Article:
Directed Energy Weapons: Realigning the Asymmetry of Warfare?


Every so often new technologies arise that enhance national security and that change the way offensive and defensive strategies are designed in warfare leaving past technologies obsolete or less effective.  The U.S. is unlocking one such game-changing technology: directed energy weaponry.  Much in the way that Will Snider’s article on the use of drone technology influences the calculus used to determine how and when force should be used, directed energy weaponry would likewise change our perception and calculations on the use of force.

Directed energy weaponry (DEW) differs from conventional ballistic weaponry in that it does not rely on projectiles to interact with targets, but rather on the projection of energy directly.  These energies come in the form of particles or waves that move at or near the speed of light, are little affected by gravitational forces, can travel greater distances than their conventional counterparts, and could potentially deliver energies to the target substantially greater than their conventional counterparts.  Although directed energy technology in the form of targeting or range-finding lasers has existed for some time in tandem with ballistic weaponry, only recently has the use of directed energy as a weapon matured into a reality.

It is the unique capabilities of energy weapons that make their potential for the modern battlefield so alluring.  A single energy weapon with a sufficient power source would have negligible recoil, nearly unlimited ammunition and the ability to project energy in beams precise enough to mimic the surgical efficiency of a sniper or the ability to project larger beams capable of eliminating large swaths of enemies based entirely on the configuration of the weapons focus and targeting system.  Some of the systems closest to reaching full integration with our current military include active denial systems that can clear hostile crowds, or even shoot mortars and artillery projectiles out of the sky before reaching their targets.  This is a very attractive option for neutralizing mortar and artillery attacks in urban areas with high civilian concentration.  Other systems are being investigated that would be placed on ships or planes that could prevent cruise missiles from damaging our navy or air force.  Thus, countries that have spent millions in research to find ways of countering the U.S.’s clear naval and carrier force advantages with land based cruise missiles would have spent their time and research in vain.  Additionally laser systems are being researched that would be attached to the roof of vehicles that could burn straight through IEDs on the road.  Many of the strategies and technologies developed by lesser forces to combat the overwhelming capabilities of the U.S. military would lose effectiveness.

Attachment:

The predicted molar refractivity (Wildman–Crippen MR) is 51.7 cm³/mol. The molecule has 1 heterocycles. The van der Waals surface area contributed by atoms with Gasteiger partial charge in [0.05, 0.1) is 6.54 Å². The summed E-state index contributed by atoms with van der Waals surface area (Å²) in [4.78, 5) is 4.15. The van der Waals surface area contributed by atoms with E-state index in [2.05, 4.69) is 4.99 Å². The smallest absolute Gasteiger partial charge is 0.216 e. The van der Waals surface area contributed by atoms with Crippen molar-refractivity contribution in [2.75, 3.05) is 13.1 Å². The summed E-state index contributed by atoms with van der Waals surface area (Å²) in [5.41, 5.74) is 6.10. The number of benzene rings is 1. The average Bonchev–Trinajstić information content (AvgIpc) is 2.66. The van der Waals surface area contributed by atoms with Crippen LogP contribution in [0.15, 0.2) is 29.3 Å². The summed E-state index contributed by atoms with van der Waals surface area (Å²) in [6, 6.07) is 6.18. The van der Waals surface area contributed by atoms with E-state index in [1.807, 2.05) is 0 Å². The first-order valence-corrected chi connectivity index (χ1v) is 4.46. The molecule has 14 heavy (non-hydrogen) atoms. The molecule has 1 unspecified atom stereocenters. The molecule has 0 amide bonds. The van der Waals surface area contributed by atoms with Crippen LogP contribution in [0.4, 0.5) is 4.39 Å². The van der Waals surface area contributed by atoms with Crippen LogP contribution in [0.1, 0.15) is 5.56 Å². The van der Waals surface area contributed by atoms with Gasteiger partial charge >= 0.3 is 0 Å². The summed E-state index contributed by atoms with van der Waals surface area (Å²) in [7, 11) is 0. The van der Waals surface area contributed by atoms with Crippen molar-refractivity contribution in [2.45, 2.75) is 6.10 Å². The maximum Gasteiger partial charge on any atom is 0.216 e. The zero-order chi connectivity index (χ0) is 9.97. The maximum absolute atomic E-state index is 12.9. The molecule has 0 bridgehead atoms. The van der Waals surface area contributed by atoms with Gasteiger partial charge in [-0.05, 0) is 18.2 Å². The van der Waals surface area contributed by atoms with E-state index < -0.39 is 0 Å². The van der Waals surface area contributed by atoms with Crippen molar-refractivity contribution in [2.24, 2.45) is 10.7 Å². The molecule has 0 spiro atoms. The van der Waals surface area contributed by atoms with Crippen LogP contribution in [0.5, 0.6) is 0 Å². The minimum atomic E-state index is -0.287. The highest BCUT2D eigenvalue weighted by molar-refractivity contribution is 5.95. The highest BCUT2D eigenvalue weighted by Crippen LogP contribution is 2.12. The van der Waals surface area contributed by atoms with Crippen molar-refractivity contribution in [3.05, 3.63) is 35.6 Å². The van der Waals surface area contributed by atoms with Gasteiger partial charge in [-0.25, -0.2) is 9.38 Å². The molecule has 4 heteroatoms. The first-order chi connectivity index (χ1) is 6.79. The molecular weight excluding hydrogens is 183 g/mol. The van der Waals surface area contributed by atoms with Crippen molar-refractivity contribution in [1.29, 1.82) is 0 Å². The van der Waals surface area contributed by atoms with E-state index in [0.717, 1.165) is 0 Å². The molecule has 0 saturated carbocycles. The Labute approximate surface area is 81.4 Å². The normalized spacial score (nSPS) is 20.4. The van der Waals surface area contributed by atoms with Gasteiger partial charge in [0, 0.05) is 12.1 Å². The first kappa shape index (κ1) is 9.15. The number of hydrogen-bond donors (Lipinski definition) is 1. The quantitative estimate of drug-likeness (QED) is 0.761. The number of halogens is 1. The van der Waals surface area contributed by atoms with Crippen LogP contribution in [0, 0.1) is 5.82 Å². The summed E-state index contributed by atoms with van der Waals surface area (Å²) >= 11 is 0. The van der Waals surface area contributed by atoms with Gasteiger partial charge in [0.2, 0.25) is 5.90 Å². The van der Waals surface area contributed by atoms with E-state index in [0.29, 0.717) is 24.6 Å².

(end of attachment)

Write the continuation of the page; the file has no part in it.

Essentially, the asymmetric battlefield could possess significantly less dangers if the directed energy active denial systems could be put into place.  The threats to U.S. personnel and materials of small, inexpensive and mobile platforms would be significantly decreased and the U.S. military’s ability to operate effectively against such forces would increase.  Directed energy weapons represent the possibility of bringing the balance of force in favor of larger, technologically advanced forces – exactly what the U.S. needs.

What the U.S. faces in the coming months and years of developing these technologies will determine how quickly and effectively these systems come into use for the military.  Of the obstacles facing these systems one of the greatest is developing a power source that is small, mobile, and provides sufficient power to make these DEWs  viable for the battlefield.  The development of such miniaturized power generators will be incremental over time.  The first DEWs will likely be static defensive facilities followed by mobile platforms on large naval vessels and airplanes with sufficient space and power for large equipment.  Eventually, the miniaturization process will allow for emplacement on vehicular platforms and finally to individual soldiers.  Regardless, the potential of these weapons has not been overlooked by the military and will certainly make the U.S. much more secure against asymmetrical warfare tactics.

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